I began designing neural networks over 20 years ago, but I do not create new neural network models on a regular basis. As a result, I took this opportunity to get up to speed on the latest developments in AI, particularly deep learning and the corresponding new types of network layers, activation functions, and optimization algorithms. I also took two online classes and experimented with several different software packages. After researching AI platforms, I purchased one AI software suite and am also using a separate deep learning package that is currently available for free (and integrates with Python).

I have made several important improvements to the recession forecasting models. Over the past several years, I added a number of new explanatory variables and dropped a few others. As a result, I did not need to add any new variables at this time. However, I did implement a new approach to quantifying the trend in every explanatory variable. This approach smooths the trend calculation, which further reduces the impact of data outliers – an issue I discussed after the most recent Government shutdown. It also makes all of the trend calculations more robust by reducing the potential for over-fitting.

The original peak-trough neural network models were derived from the initial diffusion index. All of the new models are based on four explanatory variables: the original diffusion index, the 0.5 sigma diffusion index, the median recession slack index, and a moving average of the percentage of explanatory variables with increasing slack. I have discussed each of these metrics in past recession model reports. In addition to the latest values for each of these variables, the trends in these four variables (using the same approach used for the individual variables) are also input into the models. This results in a maximum of eight variables used in the new neural network peak-trough models.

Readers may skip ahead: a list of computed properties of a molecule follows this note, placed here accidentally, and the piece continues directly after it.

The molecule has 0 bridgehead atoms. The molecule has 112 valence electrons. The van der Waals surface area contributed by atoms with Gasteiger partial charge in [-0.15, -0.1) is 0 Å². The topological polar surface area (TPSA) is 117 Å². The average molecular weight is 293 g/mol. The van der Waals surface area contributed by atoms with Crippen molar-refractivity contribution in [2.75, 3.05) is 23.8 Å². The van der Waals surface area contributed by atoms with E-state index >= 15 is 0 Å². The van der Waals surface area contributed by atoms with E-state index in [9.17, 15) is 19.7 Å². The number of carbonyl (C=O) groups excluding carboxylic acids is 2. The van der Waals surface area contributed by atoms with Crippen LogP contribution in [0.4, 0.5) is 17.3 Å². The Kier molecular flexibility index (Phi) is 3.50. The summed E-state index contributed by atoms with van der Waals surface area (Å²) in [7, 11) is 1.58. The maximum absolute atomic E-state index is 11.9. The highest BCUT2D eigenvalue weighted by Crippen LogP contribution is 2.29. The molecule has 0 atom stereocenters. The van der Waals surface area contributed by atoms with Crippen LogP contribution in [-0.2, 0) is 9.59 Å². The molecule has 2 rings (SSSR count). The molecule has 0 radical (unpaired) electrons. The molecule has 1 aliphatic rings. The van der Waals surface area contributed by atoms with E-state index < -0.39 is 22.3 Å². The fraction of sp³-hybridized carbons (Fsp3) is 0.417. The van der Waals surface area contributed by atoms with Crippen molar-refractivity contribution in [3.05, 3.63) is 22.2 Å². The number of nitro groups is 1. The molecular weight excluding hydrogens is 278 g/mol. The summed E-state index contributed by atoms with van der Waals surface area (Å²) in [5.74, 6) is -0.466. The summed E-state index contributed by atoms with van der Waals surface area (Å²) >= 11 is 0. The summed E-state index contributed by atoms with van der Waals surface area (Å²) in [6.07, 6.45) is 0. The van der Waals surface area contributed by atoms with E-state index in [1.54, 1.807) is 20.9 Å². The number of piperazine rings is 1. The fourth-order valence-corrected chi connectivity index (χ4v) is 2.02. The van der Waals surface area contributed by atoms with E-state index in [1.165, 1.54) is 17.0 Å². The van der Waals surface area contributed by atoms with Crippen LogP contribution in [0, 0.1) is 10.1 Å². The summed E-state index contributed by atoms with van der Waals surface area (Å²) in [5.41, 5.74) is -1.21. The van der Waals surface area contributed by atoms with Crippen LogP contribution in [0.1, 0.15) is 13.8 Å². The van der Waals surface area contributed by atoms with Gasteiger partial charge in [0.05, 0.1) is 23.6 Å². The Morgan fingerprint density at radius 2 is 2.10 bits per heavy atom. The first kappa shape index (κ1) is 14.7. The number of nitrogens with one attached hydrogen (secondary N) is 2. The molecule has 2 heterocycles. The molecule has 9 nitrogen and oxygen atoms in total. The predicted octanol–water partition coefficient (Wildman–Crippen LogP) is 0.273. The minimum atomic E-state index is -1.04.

Due to the complexity of the problem, I used neural network models exclusively to build the peak-trough models. As is always advisable with neural networks, I aggregate the results from a number of different neural network models to arrive at the peak-trough forecast. Each neural network has a different architecture, training set, activation function, or optimization algorithm, etc. In addition, I went to great pains to prevent the neural network models from over-fitting the data, including withholding validation and testing data sets and limiting the size of the network.

I also re-estimated the probit and logit functions (from a subset of the eight variables used as inputs for the neural networks) for the standard recession model (which forecasts the probability the U.S. economy is *currently* in a recession). This is a much easier problem than the peak-trough estimation. As a result, neural networks are not required for the standard recession model. The probit and logit functions were sufficiently powerful.